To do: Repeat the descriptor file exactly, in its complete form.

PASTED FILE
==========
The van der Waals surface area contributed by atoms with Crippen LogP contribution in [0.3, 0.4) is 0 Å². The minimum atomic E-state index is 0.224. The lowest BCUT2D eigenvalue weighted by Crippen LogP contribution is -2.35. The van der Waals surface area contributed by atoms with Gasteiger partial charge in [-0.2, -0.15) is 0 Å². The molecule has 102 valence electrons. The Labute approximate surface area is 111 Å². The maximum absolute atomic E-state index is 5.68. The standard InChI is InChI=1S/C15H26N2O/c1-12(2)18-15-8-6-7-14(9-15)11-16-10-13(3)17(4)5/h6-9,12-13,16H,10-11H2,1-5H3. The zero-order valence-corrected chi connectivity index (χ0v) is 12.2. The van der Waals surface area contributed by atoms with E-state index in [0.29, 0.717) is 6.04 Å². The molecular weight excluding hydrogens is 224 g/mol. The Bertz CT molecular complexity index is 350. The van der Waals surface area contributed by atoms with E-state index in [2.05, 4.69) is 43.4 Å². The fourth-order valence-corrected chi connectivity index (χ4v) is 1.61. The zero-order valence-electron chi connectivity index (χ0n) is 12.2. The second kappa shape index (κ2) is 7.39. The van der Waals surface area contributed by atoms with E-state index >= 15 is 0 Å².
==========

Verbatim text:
The van der Waals surface area contributed by atoms with Crippen LogP contribution in [0.3, 0.4) is 0 Å². The minimum atomic E-state index is 0.224. The lowest BCUT2D eigenvalue weighted by Crippen LogP contribution is -2.35. The van der Waals surface area contributed by atoms with Gasteiger partial charge in [-0.2, -0.15) is 0 Å². The molecule has 102 valence electrons. The Labute approximate surface area is 111 Å². The maximum absolute atomic E-state index is 5.68. The standard InChI is InChI=1S/C15H26N2O/c1-12(2)18-15-8-6-7-14(9-15)11-16-10-13(3)17(4)5/h6-9,12-13,16H,10-11H2,1-5H3. The zero-order valence-corrected chi connectivity index (χ0v) is 12.2. The van der Waals surface area contributed by atoms with E-state index in [0.29, 0.717) is 6.04 Å². The molecular weight excluding hydrogens is 224 g/mol. The Bertz CT molecular complexity index is 350. The van der Waals surface area contributed by atoms with E-state index in [2.05, 4.69) is 43.4 Å². The fourth-order valence-corrected chi connectivity index (χ4v) is 1.61. The zero-order valence-electron chi connectivity index (χ0n) is 12.2. The second kappa shape index (κ2) is 7.39. The van der Waals surface area contributed by atoms with E-state index >= 15 is 0 Å².